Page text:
“Reactive” is a term gaining popularity in dog training circles – but what is it, exactly? In her book Clinical Behavioral Medicine for Small Animals, Applied Animal Behaviorist Karen Overall, M.A., V.M.D., Ph.D., uses the term to describe animals who respond to normal stimuli with an abnormal (higher-than-normal) level of intensity. Take a deep breath and relax. We have positive training solutions for dogs who "go off" or "lose it" in certain circumstances.
One rainy day afternoon that week, upon arriving home, Darren Ashby, an electronic engineer, sent his oldest son out to the pen to take Rufus for a walk. The boy came back in and said Rufus wouldn't let the boy get near him. Dad went out to help, and was horrified by what he found. What I saw made me sick
By your own standards, your dog’s life may not seem all that stressful – after all, he doesn’t have bills to pay, does he? But when you apply the more scientific definition of the word – anything that alarms or excites him, triggering his sympathetic nervous system into action and flooding him with the “fight or flight” chemicals adrenaline and noradrenaline – you may be able to see how many seemingly unrelated things in his environment actually contribute to his “misbehavior.”
Dogs bark to communicate. If we start with that simple understanding, the idea of dealing with a “problem barker” becomes a whole lot easier. It changes our focus from doing anything we can to make the dog “shut up,” to figuring out what the dog is trying to say – so we can address his concerns, and finding more constructive and quieter ways for communication to occur. We’ve asked two canine behavior experts to step in and help us solve the barking problem.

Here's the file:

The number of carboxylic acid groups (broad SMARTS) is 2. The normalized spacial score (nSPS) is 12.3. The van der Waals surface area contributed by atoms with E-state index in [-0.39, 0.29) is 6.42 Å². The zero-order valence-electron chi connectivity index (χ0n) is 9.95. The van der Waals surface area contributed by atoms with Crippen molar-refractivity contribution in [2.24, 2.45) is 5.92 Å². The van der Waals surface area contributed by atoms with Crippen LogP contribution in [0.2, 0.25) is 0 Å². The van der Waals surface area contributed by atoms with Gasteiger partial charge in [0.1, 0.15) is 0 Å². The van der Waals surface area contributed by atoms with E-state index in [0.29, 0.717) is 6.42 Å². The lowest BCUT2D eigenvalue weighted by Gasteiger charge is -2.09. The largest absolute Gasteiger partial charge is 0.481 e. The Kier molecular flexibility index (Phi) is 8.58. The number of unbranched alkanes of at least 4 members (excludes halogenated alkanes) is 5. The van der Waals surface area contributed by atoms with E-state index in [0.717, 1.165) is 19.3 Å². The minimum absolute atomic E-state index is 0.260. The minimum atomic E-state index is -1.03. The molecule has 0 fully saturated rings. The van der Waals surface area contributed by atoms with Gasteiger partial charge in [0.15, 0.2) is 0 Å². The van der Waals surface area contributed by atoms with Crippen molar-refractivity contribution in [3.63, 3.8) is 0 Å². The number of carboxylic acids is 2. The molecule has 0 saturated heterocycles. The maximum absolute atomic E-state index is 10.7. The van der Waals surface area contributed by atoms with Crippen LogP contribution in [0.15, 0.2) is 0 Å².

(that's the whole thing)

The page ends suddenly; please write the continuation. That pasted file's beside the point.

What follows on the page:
I was trying to be a responsible dog owner. We lived in a rural area of Northern California, in a house with no fenced yard. My boyfriend's Irish Setter had recently been shot and killed while chasing a neighbor's goats. A hard lesson to learn, and one I wasn't about to repeat. So when we were leaving the ranch for a day I insisted we tie up our recently acquired St. Bernard, Bear. We tied him to a tree, made sure he had access to plenty of water and shade and was nowhere near a fence that he could climb over. Confident that we had done the right thing, we drove off.
Electronic fences and their partners collars that deliver an aversive agent have been around for more than 20 years. They seem like the perfect canine confinement alternative to a solid physical fence. They are often marketed as the ideal fencing solution to homeowner association fence prohibitions and for problematic, difficult-to-fence, steep, rocky and rugged living spaces. But while occurrences of a collar shorting out and administering repeated shocks to a hapless, helpless dog are relatively rare, there are other drawbacks to using electronic fencing systems. A conscientious owner will weigh all the pros and cons before deciding whether or not to invest in this sort of fencing" system. "
As a holistic behavior consultant, I believe that most problems people experience with their dogs are not really dog problems but rather communication problems. Dogs don't have problems being dogs; they have problems being dogs who live with humans. Most humans don't even know how to communicate with each other! Every interaction you have with a dog teaches the dog something about living with a human.
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